Sunday, October 7, 2012
I wonder if I would have noticed these carvings if I'd not been alerted to their presence by Nicholas Antram and Richard Morrice's Pevsner Architectural Guide to Brighton and Hove. Possibly not, as they adorn a 1930s neo-Georgian building and my eyes would probably have been distracted by Regency onion domes and other fancies. So I'm grateful to Antram and Morrice for pointing me in the direction of the former Citizens' Permanent Building Society.
Building Societies. If you are inclined to think of them in the way we think of banks, financial institutions offering a range of financial "products" from loans to insurance, think again and think back. Building was originally much closer to the heart of what building societies did – holding deposits from some of their members and lending other members money to build houses.
So when he designed the Citizens' Permanent Building Society J L Denman got Joseph Cribb to carve a series of relief panels depicting the building trades and set these panels around the three large windows on the ground floor. Capped and overalled tradesmen mix mortar, saw wood, attach roof tiles, and build walls, and Denman himself appears in one panel, unfurling a plan and discussing progress with another man (a foreman or clerk of works?).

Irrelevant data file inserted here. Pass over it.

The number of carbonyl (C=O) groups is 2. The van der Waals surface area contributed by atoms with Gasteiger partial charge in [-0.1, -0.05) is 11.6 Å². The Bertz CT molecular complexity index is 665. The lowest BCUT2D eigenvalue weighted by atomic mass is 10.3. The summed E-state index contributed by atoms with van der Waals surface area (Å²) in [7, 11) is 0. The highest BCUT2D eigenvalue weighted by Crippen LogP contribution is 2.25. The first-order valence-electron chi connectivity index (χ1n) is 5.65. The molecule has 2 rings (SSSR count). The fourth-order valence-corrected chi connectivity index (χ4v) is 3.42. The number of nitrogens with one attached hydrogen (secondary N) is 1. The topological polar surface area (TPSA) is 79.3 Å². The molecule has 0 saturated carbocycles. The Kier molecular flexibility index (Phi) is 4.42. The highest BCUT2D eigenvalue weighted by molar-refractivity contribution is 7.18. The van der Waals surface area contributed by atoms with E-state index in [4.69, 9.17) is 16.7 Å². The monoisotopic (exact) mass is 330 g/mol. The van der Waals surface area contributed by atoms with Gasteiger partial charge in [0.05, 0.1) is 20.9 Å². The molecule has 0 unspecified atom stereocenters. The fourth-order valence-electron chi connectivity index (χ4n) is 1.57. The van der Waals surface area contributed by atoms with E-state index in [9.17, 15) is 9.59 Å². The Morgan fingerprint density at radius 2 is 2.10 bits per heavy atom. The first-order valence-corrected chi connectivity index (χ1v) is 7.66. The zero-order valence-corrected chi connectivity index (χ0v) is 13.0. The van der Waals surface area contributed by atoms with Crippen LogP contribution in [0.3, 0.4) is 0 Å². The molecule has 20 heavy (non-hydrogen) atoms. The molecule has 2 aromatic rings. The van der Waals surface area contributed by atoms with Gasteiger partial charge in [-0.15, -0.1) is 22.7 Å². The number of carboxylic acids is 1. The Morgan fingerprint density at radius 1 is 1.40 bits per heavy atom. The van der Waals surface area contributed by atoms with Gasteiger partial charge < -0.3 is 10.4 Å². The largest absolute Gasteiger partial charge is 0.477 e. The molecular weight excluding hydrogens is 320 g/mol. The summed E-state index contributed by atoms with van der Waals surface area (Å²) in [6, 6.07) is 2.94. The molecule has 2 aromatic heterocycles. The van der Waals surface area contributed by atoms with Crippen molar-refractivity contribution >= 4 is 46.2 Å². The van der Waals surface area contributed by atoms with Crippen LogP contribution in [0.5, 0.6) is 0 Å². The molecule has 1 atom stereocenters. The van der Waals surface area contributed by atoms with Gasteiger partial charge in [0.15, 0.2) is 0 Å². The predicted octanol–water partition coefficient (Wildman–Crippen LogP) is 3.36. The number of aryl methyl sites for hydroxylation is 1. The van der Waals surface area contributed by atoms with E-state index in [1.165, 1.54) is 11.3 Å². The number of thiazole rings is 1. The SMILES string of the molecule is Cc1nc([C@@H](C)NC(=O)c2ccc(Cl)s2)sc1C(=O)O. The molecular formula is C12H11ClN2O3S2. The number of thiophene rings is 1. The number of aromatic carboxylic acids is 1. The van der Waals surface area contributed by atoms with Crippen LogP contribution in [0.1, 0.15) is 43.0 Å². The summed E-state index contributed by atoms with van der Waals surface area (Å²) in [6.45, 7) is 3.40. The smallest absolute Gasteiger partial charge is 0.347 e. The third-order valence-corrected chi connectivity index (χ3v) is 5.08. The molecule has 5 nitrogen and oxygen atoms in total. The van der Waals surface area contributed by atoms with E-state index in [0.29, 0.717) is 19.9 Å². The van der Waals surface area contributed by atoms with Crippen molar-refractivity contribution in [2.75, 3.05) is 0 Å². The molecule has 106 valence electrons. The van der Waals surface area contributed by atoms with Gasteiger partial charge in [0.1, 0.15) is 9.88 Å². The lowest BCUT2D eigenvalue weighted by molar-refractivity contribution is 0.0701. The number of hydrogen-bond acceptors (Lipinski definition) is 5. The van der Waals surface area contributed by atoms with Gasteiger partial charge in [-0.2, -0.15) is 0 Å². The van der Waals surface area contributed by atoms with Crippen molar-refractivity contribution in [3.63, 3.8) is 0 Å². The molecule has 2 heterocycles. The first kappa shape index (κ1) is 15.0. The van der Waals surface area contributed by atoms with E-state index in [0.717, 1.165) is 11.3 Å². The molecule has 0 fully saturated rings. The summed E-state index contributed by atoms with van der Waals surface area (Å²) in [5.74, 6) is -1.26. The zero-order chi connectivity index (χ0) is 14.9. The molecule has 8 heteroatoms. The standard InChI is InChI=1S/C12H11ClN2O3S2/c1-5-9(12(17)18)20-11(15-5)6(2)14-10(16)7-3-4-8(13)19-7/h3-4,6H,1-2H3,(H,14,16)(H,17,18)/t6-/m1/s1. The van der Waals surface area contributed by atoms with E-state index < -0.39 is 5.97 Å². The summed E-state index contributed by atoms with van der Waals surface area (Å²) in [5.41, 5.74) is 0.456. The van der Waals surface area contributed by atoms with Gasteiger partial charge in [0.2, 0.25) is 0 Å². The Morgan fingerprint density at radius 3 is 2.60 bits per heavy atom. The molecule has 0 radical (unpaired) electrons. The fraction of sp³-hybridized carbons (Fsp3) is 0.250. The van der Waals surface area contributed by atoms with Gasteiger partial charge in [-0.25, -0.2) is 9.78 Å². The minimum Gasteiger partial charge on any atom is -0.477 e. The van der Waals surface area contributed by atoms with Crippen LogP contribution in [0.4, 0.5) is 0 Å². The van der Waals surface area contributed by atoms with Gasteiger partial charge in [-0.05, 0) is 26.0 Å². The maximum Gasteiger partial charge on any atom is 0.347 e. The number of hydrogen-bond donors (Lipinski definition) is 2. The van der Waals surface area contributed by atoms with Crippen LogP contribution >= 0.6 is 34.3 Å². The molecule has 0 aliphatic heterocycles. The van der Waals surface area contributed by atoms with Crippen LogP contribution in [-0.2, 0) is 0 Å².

Joseph Cribb began as apprentice and assistant to Eric Gill, remaining at Ditchling to work independently when Gill left Sussex for Wales in 1924. His work is in numerous churches and I'd not expected to find his carvings in this context. They rise to the challenge of squeezing their subjects into the spaces and curves around the windows and pick out details, from roofing battens to pulleys, in a satisfying and realistic way. Their concentrated view of life on site also reminds us of what building societies were about. The building, however, is now occupied by a bank.